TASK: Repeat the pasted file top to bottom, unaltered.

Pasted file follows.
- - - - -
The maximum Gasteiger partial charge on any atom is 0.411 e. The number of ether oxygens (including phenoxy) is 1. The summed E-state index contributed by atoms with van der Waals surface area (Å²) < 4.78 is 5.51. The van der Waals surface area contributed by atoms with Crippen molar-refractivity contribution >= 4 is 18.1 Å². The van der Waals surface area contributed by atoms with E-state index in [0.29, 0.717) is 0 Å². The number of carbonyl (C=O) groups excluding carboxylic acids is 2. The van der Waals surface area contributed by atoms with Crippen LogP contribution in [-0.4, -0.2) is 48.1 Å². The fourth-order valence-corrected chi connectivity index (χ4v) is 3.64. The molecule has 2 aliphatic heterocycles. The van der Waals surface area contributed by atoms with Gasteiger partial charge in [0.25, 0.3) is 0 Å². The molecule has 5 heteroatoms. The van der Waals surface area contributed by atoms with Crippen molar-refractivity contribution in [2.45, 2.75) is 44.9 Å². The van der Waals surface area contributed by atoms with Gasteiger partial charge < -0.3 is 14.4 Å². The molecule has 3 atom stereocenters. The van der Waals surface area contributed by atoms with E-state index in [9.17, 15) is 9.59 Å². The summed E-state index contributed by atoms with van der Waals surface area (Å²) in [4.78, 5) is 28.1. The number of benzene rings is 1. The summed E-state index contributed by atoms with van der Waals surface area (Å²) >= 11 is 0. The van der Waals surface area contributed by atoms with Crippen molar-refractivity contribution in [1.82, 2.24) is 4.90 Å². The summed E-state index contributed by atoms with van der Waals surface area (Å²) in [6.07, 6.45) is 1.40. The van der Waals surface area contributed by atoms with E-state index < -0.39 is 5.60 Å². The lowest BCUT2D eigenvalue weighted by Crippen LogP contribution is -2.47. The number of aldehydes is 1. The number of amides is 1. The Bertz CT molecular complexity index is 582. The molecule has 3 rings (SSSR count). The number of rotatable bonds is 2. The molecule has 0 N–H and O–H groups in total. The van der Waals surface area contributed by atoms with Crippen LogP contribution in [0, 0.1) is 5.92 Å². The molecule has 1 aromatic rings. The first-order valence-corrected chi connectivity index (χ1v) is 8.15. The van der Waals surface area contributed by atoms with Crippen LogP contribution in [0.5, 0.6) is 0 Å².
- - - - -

The maximum Gasteiger partial charge on any atom is 0.411 e. The number of ether oxygens (including phenoxy) is 1. The summed E-state index contributed by atoms with van der Waals surface area (Å²) < 4.78 is 5.51. The van der Waals surface area contributed by atoms with Crippen molar-refractivity contribution >= 4 is 18.1 Å². The van der Waals surface area contributed by atoms with E-state index in [0.29, 0.717) is 0 Å². The number of carbonyl (C=O) groups excluding carboxylic acids is 2. The van der Waals surface area contributed by atoms with Crippen LogP contribution in [-0.4, -0.2) is 48.1 Å². The fourth-order valence-corrected chi connectivity index (χ4v) is 3.64. The molecule has 2 aliphatic heterocycles. The van der Waals surface area contributed by atoms with Gasteiger partial charge in [0.25, 0.3) is 0 Å². The molecule has 5 heteroatoms. The van der Waals surface area contributed by atoms with Crippen molar-refractivity contribution in [2.45, 2.75) is 44.9 Å². The van der Waals surface area contributed by atoms with Gasteiger partial charge < -0.3 is 14.4 Å². The molecule has 3 atom stereocenters. The van der Waals surface area contributed by atoms with E-state index in [9.17, 15) is 9.59 Å². The summed E-state index contributed by atoms with van der Waals surface area (Å²) in [4.78, 5) is 28.1. The number of benzene rings is 1. The summed E-state index contributed by atoms with van der Waals surface area (Å²) >= 11 is 0. The van der Waals surface area contributed by atoms with Crippen molar-refractivity contribution in [1.82, 2.24) is 4.90 Å². The summed E-state index contributed by atoms with van der Waals surface area (Å²) in [6.07, 6.45) is 1.40. The van der Waals surface area contributed by atoms with E-state index < -0.39 is 5.60 Å². The lowest BCUT2D eigenvalue weighted by Crippen LogP contribution is -2.47. The number of aldehydes is 1. The number of amides is 1. The Bertz CT molecular complexity index is 582. The molecule has 3 rings (SSSR count). The number of rotatable bonds is 2. The molecule has 0 N–H and O–H groups in total. The van der Waals surface area contributed by atoms with Crippen LogP contribution in [0, 0.1) is 5.92 Å². The molecule has 1 aromatic rings. The first-order valence-corrected chi connectivity index (χ1v) is 8.15. The van der Waals surface area contributed by atoms with Crippen LogP contribution in [0.5, 0.6) is 0 Å².